When the researchers were conducting the questionnaires and collecting data, fishers commented that trammel nets and gillnets are also taken advantage of by dolphins, since they feed on the catch captured by these fishing gears. These fishers stated that they set their fishing gears during the night and the dolphins depredate the catch early in the morning prior to the retrieval of the fishing gear. A study on the Italian artisanal fisheries carried out by Lauriano [14]. Confirm e d tha t tr ammel net and gillnets were the most vulnerable fishing gear to dolphin depredation. In fact this study showed that 72.2% of the fishing gear had been damaged by bottlenose dolphins, therefore resulting in a decrease in catch this result was also confirmed by Pardalou and Tsikliras (2020) who stated that trammel nets and gillnets that target Mullus barbatus, Mullus surmuletus and Merluccius merluccius are mostly depredated by Tursiops truncatus. The longline fishers that were questioned also stated that their swordfish longline mackerel bait is also depredated also resulting in a decrease in catch. According to Zollett and Read (2006) mackerel is the most depredated bait by dolphins.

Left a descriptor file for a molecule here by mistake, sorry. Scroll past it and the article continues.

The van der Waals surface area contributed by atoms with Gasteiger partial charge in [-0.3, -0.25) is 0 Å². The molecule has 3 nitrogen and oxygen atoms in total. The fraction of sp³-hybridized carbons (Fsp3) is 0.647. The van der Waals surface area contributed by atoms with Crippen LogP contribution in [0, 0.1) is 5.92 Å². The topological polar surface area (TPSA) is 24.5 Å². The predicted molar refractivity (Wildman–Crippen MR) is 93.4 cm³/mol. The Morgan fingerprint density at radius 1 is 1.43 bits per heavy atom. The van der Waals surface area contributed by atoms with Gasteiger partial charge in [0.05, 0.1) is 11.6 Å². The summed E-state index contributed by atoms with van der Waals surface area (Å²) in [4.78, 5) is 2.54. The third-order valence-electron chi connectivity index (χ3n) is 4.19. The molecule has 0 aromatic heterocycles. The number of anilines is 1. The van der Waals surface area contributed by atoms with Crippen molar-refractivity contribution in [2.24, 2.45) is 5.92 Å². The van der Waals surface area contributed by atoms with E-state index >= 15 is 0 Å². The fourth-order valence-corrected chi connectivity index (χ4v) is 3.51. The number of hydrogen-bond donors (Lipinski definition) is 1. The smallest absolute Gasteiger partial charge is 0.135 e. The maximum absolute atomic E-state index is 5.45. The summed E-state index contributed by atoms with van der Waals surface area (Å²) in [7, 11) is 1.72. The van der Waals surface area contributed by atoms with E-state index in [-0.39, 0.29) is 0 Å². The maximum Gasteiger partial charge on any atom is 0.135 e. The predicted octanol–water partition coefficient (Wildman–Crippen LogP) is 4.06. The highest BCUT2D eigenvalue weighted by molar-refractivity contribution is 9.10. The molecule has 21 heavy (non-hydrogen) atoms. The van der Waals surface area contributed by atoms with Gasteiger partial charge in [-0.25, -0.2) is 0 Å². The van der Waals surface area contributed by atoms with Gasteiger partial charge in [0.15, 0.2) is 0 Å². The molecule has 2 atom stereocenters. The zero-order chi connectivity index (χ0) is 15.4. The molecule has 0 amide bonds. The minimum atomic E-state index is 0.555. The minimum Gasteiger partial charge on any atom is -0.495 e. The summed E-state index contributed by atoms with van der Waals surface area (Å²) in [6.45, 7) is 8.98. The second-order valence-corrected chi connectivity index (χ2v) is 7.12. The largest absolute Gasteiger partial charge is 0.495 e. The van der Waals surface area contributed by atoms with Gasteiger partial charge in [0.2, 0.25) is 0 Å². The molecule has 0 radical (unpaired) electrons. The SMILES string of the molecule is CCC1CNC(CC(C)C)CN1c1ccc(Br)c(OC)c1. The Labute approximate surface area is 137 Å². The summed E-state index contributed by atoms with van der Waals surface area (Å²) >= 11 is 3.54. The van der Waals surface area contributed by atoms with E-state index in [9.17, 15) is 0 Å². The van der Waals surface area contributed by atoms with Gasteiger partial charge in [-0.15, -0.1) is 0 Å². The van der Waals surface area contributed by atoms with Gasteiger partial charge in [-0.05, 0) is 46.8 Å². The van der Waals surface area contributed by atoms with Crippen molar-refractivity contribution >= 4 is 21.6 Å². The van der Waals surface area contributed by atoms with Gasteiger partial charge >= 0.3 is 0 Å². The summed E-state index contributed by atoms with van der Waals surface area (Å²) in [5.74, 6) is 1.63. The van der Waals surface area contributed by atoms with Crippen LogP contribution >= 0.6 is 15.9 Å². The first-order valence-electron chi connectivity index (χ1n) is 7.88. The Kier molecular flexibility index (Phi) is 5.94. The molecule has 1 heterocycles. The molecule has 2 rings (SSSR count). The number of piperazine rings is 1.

In terms of interaction damage and losses, Table 2, provides a summary of fishing gear damage from a single dolphin encounter, describes how the commonest depredation was ‘Bite Marks’ and in most cases, respondents suffered holes in their fishing gear. Similar issues were found in Sardinia by Diaz Lopez (2006) who reported that bottlenose dolphins biting and damaging nets and forming small holes on fish-fam cages were observed. Fishers interviewed in a study carried out by Bearzi et al. (2011), stated that dolphins damaged their gear and also damaged the fish entangled in the net fatherly confirming this result. Further argue that feeding on fish from gillnets is not an inborn behaviour in the common bottlenose dolphin species, and that it is instead learned from other conspecifics. In their study, this supported by the estimated age distribution of the affected animals which were all older than 7 years.

Fishing Gear Damage from a Single Dolphin Encounter        
Survey Vessel Depredation on Catch Scattering Prey Lures Depredated Holes
1 Bite Marks; Fish head; No - Yes
2 Bite Marks; Fish head; Yes - Yes
3 Fish head; No - Yes
4 Other No Empty Hooks -